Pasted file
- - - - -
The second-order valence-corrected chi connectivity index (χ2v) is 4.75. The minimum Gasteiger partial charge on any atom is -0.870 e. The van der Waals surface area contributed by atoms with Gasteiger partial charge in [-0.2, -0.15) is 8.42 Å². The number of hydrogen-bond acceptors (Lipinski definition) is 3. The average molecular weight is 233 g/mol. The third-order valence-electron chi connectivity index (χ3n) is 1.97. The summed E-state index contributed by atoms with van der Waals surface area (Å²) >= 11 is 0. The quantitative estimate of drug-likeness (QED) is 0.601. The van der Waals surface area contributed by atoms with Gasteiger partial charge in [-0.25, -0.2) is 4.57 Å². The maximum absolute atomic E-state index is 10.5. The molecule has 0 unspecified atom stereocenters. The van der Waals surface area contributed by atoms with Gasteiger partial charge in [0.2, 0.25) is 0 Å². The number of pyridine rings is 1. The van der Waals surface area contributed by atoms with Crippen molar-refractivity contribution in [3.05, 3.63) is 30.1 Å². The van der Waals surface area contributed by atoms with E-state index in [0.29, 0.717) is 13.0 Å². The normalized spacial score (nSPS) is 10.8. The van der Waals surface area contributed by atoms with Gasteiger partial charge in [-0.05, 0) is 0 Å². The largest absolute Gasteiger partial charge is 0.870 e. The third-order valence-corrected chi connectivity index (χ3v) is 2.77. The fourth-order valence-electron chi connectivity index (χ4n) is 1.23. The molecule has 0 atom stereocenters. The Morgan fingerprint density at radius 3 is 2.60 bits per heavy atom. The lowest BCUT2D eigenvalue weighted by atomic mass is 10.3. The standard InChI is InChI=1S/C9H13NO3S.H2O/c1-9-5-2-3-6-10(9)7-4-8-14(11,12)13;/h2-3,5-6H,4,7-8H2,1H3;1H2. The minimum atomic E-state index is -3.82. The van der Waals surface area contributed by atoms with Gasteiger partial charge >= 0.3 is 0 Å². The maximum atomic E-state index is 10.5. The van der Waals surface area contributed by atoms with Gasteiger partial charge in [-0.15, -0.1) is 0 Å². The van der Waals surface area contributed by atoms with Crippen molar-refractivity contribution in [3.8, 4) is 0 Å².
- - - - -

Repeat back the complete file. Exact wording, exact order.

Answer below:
The second-order valence-corrected chi connectivity index (χ2v) is 4.75. The minimum Gasteiger partial charge on any atom is -0.870 e. The van der Waals surface area contributed by atoms with Gasteiger partial charge in [-0.2, -0.15) is 8.42 Å². The number of hydrogen-bond acceptors (Lipinski definition) is 3. The average molecular weight is 233 g/mol. The third-order valence-electron chi connectivity index (χ3n) is 1.97. The summed E-state index contributed by atoms with van der Waals surface area (Å²) >= 11 is 0. The quantitative estimate of drug-likeness (QED) is 0.601. The van der Waals surface area contributed by atoms with Gasteiger partial charge in [-0.25, -0.2) is 4.57 Å². The maximum absolute atomic E-state index is 10.5. The molecule has 0 unspecified atom stereocenters. The van der Waals surface area contributed by atoms with Gasteiger partial charge in [0.2, 0.25) is 0 Å². The number of pyridine rings is 1. The van der Waals surface area contributed by atoms with Crippen molar-refractivity contribution in [3.05, 3.63) is 30.1 Å². The van der Waals surface area contributed by atoms with E-state index in [0.29, 0.717) is 13.0 Å². The normalized spacial score (nSPS) is 10.8. The van der Waals surface area contributed by atoms with Gasteiger partial charge in [-0.05, 0) is 0 Å². The largest absolute Gasteiger partial charge is 0.870 e. The third-order valence-corrected chi connectivity index (χ3v) is 2.77. The fourth-order valence-electron chi connectivity index (χ4n) is 1.23. The molecule has 0 atom stereocenters. The Morgan fingerprint density at radius 3 is 2.60 bits per heavy atom. The lowest BCUT2D eigenvalue weighted by atomic mass is 10.3. The standard InChI is InChI=1S/C9H13NO3S.H2O/c1-9-5-2-3-6-10(9)7-4-8-14(11,12)13;/h2-3,5-6H,4,7-8H2,1H3;1H2. The minimum atomic E-state index is -3.82. The van der Waals surface area contributed by atoms with Gasteiger partial charge >= 0.3 is 0 Å². The maximum atomic E-state index is 10.5. The van der Waals surface area contributed by atoms with Gasteiger partial charge in [-0.15, -0.1) is 0 Å². The van der Waals surface area contributed by atoms with Crippen molar-refractivity contribution in [3.8, 4) is 0 Å².